Like the terrified monkeys on the mountains of Ogadenia, many Somali “leaders” are caught in a bondage of fear and will trade on their children’s lives if it came to it. Farmaajo is a potent example.
“He has no meaning. He has the mind of a child”
In early 2018 when Farmaajo was in Ethiopia for an African Union summit, one of the Ethiopian prison officers told Qalbi Dhagax that president Farmaajo would visit him that day. When that did not happen, Qalbi Dhagax asked the officer why. What he heard shocked him: the junior Ethiopian officer’s response was: “forget about him…the fellow you call a president has no meaning and has the mind of a child”. The Ethiopians hold him in deep contempt.
Whilst this comparison is unfair to children, it shows the true irony in all of this: by betraying his country, what Farmaajo hoped would give him good standing in Ethiopia merely proved to them that he was a weak-willed coward, who trades on his people’s lives to save his skin. It is an extraordinary indictment of someone who represents our country.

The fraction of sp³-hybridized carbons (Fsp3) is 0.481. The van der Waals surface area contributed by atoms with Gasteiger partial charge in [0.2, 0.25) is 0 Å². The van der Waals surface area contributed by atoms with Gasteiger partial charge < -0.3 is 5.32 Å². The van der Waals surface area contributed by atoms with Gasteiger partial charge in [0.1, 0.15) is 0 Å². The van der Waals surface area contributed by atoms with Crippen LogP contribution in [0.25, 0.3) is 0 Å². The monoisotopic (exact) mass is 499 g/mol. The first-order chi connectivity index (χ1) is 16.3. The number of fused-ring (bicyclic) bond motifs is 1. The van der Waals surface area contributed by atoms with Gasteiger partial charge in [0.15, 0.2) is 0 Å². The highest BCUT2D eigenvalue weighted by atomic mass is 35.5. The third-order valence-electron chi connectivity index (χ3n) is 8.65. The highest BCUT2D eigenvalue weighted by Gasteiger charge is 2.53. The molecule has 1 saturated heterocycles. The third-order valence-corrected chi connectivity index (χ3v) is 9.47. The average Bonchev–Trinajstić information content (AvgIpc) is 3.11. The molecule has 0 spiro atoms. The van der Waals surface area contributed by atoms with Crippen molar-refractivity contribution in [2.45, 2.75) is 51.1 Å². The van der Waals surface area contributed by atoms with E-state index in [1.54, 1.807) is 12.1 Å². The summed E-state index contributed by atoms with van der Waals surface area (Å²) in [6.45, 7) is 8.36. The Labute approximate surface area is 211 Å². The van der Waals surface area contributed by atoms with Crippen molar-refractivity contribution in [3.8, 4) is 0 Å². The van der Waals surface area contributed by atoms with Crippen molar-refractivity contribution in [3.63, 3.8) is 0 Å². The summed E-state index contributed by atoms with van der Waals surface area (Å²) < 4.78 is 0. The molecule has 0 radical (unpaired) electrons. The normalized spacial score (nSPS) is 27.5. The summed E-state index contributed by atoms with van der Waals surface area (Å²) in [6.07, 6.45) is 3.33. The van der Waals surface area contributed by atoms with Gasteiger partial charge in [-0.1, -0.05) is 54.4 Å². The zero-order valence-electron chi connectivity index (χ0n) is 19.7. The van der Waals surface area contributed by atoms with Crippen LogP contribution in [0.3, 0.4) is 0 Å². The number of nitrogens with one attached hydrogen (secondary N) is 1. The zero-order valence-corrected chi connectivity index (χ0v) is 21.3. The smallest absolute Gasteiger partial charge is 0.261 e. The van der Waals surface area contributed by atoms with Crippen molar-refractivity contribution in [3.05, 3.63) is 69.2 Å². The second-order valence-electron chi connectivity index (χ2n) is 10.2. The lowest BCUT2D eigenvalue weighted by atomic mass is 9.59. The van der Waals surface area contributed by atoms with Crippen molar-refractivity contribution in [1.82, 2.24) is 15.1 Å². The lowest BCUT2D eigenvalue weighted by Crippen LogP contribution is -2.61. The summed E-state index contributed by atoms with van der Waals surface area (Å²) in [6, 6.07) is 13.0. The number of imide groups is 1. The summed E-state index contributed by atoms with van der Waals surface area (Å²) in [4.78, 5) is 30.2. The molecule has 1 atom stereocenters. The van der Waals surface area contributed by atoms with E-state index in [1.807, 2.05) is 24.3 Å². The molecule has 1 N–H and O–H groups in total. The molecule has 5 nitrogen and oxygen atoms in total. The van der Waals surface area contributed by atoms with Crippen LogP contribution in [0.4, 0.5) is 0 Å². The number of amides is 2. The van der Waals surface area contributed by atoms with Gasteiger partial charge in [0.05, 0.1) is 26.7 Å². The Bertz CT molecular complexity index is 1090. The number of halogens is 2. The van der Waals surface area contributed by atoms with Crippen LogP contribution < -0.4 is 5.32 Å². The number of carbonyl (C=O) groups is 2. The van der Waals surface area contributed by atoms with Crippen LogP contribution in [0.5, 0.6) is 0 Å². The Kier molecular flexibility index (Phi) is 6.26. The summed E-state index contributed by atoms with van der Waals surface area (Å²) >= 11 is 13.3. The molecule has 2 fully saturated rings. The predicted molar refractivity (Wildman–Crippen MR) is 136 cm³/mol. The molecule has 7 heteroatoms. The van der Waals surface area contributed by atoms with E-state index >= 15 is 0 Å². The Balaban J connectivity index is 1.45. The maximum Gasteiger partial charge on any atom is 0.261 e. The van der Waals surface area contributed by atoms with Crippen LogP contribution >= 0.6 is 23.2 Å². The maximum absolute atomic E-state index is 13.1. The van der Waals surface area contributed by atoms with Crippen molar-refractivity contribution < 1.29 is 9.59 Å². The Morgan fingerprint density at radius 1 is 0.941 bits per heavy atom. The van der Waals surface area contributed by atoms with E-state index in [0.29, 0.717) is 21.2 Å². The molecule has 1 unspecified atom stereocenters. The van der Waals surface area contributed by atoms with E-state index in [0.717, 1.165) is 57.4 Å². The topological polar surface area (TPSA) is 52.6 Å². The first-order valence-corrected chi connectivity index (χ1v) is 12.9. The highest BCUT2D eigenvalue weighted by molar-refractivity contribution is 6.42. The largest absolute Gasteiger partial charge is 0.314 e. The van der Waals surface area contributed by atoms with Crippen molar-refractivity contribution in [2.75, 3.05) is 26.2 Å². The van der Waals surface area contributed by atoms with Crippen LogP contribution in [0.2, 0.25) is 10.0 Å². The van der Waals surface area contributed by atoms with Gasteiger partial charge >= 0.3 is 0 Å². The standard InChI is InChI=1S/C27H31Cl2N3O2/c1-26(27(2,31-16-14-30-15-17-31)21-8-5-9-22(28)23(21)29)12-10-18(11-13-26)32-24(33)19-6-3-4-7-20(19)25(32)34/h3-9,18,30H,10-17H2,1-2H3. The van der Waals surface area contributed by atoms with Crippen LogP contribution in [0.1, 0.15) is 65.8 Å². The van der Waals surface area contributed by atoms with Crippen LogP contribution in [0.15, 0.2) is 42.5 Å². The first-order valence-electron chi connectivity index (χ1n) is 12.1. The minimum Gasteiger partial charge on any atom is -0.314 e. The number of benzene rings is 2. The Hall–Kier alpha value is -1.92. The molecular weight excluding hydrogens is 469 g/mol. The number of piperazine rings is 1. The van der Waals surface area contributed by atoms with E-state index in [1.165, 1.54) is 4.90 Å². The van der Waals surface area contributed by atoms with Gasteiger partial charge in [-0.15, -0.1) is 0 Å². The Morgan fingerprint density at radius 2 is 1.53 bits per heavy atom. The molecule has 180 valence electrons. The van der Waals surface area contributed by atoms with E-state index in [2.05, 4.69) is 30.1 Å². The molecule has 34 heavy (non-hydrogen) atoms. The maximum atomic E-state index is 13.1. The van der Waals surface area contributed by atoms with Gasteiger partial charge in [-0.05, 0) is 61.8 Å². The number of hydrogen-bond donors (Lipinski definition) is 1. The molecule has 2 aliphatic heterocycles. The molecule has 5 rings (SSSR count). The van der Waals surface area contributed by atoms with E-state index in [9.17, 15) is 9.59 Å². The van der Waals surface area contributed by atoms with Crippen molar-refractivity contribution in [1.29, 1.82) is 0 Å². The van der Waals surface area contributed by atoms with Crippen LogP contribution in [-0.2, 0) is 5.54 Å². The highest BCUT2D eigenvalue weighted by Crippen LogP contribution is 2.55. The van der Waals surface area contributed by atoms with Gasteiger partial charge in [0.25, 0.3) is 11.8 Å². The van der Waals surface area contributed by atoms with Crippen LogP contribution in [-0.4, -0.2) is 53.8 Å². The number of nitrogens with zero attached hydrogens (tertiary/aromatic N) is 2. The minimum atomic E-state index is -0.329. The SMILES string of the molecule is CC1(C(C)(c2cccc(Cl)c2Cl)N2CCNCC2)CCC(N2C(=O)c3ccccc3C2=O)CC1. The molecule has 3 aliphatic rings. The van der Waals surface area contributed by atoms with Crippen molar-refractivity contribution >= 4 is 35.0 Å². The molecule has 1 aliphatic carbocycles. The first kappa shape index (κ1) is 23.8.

Against all odds, Qalbi Dhagax lived to tell the tale and is a free man. Even today, the Somali government’s official designation of Qalbi Dhagax, and 20 million Somalis, as terrorists still stands.
Farmaajo cannot bring himself to take responsibility for what he did to Qalbi Dhagax, nor what he is doing to millions of Somalis his government designed as terrorists. We do not expect him to do the right thing – we know he is incapable of that. The Somali people know that; the Ethiopians despise him for who he is and what he represents; and now history will judge him as the quisling who never regretted.
He and those like him will forever be indelible stains on our nation. Aleelahe Rag La’aan Wax Kuma Yeeshee, Rag Xuma Baa Ku Disha.